We first got these photos from Diane Merrill (daughter of Janice and the late Mason Coggin, of Cowboy Miner Publications).  Diane told us "Dee Strickland Johnson, also known as Buckshot Dot, knocked the crowd dead at Tombstone's Notorious Big Nose Kate's Saloon...she was there with many other musicians and reciters as a kickoff to the 3-Day Cochise County Cowboy music and poetry gathering."




 

We asked Buckshot Dot if she got arrested for looking so...arresting... and she told us:

The floozy number was a blast!  It was the most fun!  I sang "They'll Know Who I Am" by John Maynes (recorded by Rosalee Sorrels). When I finished the MC (Bud Strom) said, "Who Was That Fancy Lady?" and the crowd roared "Buckshot Dot!"  

Bud loaned me his duster and I held a black jacket over the front when I came on stage.  Then the fellow took the duster and the jacket and I, as the MC said on a later show, "came forth like a big bird."

Oh, my.  You should have heard the reference to feathers all weekend! I fear I dropped a few.  One fell in a cowboy's hat (which was, of course, upside down).  The next night I saw him at the evening show.  He motioned wildly toward his hat -- where he was proudly wearing the black-tipped red feather.

The next day there was a reference to Bud's wearing "Dot's duster" -- another cowboy commented wryly, "I liked her in that feather duster better!"  I'm now being called "Dangerous Dot" and "The Toast of Tombstone."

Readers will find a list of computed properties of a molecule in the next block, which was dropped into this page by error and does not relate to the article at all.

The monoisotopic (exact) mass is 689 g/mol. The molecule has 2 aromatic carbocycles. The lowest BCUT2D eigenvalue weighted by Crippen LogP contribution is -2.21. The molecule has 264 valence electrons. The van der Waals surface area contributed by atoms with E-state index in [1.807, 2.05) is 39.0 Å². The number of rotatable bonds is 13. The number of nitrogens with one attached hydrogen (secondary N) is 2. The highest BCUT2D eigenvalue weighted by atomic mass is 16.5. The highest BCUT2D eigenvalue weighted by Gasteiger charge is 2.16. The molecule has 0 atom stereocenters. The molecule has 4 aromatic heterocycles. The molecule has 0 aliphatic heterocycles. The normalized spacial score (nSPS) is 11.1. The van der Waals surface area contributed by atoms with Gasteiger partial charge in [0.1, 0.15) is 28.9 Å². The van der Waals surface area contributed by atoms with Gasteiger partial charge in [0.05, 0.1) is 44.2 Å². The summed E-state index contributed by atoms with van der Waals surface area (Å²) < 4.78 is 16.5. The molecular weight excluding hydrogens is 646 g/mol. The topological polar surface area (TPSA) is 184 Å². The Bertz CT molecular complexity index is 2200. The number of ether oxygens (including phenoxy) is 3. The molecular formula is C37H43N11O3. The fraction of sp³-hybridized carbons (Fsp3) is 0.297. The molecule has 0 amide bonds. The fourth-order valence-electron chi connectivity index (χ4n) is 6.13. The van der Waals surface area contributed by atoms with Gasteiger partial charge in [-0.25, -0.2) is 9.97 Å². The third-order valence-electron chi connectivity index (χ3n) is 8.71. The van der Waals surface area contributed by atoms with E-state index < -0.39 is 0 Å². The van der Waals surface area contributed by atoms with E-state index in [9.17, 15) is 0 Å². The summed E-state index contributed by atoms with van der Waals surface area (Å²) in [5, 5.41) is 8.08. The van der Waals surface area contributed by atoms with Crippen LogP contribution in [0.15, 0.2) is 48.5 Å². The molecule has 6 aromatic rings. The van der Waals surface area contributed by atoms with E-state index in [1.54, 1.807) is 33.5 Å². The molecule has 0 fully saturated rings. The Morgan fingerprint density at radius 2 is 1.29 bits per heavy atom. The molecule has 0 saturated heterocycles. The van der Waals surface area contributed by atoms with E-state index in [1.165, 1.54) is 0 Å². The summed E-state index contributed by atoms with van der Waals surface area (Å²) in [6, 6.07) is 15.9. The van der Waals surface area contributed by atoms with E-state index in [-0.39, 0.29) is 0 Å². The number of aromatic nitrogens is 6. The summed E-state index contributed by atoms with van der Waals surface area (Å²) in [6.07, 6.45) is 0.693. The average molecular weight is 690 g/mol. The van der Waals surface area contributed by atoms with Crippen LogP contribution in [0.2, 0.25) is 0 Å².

My attorney friend, Nancy, loaned me the dress.  A lady asked me, "Where on earth did you get that dress?"  I told her "From my lawyer!"

"And what is his name?" her husband inquired.  What fun!


You can read some of our Honored Guest Buckshot Dot's poetry here at the BAR-D.

Featured in "The Big Roundup," an anthology of the best of CowboyPoetry.com.

 

There was more that went on at Sierra Vista, and following are excerpts from the reports that Lariat Laureate runner up Byrd Woodward shared with us: 

"Hey, you guys, these folks put on a pretty good show....and Bud said out of 60 poets, only two couldn't make it!...I told him if he only lost two cows in a gather, he was doin' purty good and he shot right back that he didn't figger to lose any.....couldn't afford it!!...